It is very common to see people running (on treadmills or jogging tracks) with their earphones on. They put their MP3 player or cell phone in a special pocket that wraps around their arm or waist. While this may not seem to be a big deal, it’s still questionable whether music makes or breaks a workout. The fitness industry itself is divided.

People who run with music blasting on their earphone feel that music can boost their energy and increase their performance. The more upbeat the music, the more energy they get. Genres like electronic dance music or rock are only some of the music they usually listen. However, some people think that it is very hard to listen to music without becoming distracted.

So, what’s actually the deal about music while running?

The pros

Music can sometimes make running feel easier. Studies find that music reduces your perception of how hard you are running by about 10 percent. An external stimulus such as music can actually block some of the internal stimuli trying to reach the brain, such as fatigue-related messages from muscles and organs. When these messages are blocked, this reduces a runner’s perception of effort, so you feel like you can run faster and further.

An American study of university students found that although heart rate and ratings of perceived exertion during treadmill and open-air running were not influenced by music, about 30% of participants found that music helped them at the start of a run. The authors of the study added that “the effects of music are more prominent when the physical load is moderate or low.”

In addition to that, the performance of runners depends on the type of music played. Slow-paced depressing songs could crimp your pace, and up-tempo, fast-paced motivating music can resonate with you positively.

It also seems that listening to music can aid recovery from exercise. For example, in a 2012 study published in the Journal of Strength and Conditioning Research, 20 young active men performed strenuous six-minute runs at peak oxygen consumption speed, and spent a recovery period either with or without motivational music.

The result suggested that listening to motivational music during recovery from intense exercise leads to increased activity, faster lactate clearance, and reduced rate of perceived exertion and therefore may be used by athletes in their effort to enhance recovery.

The cons

One big problem is that listening to music can remove you from the other sounds that running produces, such as breathing and footstrike, which are essential cues. Running while listening to music also removes you from the environment you’re in, which can be unsafe, especially if you’re running in an open air. You may not hear a car or person approaching behind you.

There’s more to it. If you like to run with music on, it is much likely that you prepare a playlist before tying up your shoelaces. When you preselect a soundtrack for your run, you are trying to tacitly control your experience. And in many cases, as mentioned above, pump-me-up music will get you through those painful final miles. But, in the other hand, so much of our music comes loaded with preconceived mental associations; we already know how a certain song is going to make us feel. How if your music player accidentally shuffle to that mellow music?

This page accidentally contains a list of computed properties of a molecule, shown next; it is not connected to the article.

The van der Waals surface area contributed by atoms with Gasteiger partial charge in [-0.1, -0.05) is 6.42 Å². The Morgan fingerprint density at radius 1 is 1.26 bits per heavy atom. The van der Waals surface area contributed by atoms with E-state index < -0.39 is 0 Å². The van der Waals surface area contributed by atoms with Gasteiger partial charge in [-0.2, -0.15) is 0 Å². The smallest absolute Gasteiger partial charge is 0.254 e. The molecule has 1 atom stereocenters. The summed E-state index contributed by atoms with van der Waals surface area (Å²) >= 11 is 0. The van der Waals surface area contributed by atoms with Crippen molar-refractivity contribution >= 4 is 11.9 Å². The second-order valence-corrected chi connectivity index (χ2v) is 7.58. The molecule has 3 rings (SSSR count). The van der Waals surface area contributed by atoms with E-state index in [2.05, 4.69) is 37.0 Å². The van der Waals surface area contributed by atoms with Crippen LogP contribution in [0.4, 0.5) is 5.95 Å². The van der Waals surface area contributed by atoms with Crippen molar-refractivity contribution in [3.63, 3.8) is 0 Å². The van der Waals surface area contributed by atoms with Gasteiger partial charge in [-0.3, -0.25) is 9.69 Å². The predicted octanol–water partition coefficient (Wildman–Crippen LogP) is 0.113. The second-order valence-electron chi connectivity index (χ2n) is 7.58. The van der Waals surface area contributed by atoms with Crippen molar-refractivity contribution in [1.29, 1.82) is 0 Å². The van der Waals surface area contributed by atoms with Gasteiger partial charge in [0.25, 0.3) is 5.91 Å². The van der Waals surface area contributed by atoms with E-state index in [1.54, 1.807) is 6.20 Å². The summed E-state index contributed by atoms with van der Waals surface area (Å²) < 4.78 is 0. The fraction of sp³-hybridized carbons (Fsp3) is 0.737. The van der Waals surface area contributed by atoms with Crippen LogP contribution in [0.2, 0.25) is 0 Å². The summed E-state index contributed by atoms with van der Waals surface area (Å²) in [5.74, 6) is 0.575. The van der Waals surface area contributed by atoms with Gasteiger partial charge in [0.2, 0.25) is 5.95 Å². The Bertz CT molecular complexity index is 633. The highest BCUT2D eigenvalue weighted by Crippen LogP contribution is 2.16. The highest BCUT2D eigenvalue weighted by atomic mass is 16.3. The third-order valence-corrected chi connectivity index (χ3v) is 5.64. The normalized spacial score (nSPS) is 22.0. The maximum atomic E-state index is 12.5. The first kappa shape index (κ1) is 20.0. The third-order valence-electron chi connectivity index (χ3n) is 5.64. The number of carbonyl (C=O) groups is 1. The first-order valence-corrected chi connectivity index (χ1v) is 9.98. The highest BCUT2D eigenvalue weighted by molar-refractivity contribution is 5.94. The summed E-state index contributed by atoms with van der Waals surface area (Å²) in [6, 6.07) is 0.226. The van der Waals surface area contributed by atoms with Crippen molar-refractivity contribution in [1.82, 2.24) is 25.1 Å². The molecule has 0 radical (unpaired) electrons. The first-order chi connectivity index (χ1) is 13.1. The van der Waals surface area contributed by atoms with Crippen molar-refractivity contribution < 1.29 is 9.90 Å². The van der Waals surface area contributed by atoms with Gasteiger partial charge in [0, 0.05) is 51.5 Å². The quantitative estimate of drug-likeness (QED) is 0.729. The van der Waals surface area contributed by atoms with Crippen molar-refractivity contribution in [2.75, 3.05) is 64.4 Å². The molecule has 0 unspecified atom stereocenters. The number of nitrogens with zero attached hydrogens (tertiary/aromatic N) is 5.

Many people also argue that listening to music, or podcasts or audio books while running is a form of multitasking. It keeps you too plugged in and prevents you from enjoying the running experience. It is not impossible when you’re running and you’re suddenly immersed with the song playing on your ears, simply because it brings some memories to you. And bam, you forget that you have certain target to reach in your running session.

The conclusion

To run with or without music, it all depends on you. If you think that music has ability to boost your energy, go ahead. Just remember that there are some safety tips to remember:

  • Don’t wear noise cancelling headphones as they block out sound around you. You need to be aware of your surroundings when running.
  • If you’ll be running at after dusk or before dawn it’s a good idea to wear running earphones with reflective material, so you are noticeable by people around you.
  • Consider wearing on ear workout headphones. On ear workout headphones sit on top of the ear rather than in the ear, allowing the user to adjust the headphone in order to pick up some ambient noise, such as cars.
  • Turning your volume up can drown out the sounds around you, so be sure not to turn your volume up too loud.

It is also fine if you think that running without music is okay. The point is, you are still able to focus on your goals and have that spirit inside you, with or without your favorite music playing on your earphones.

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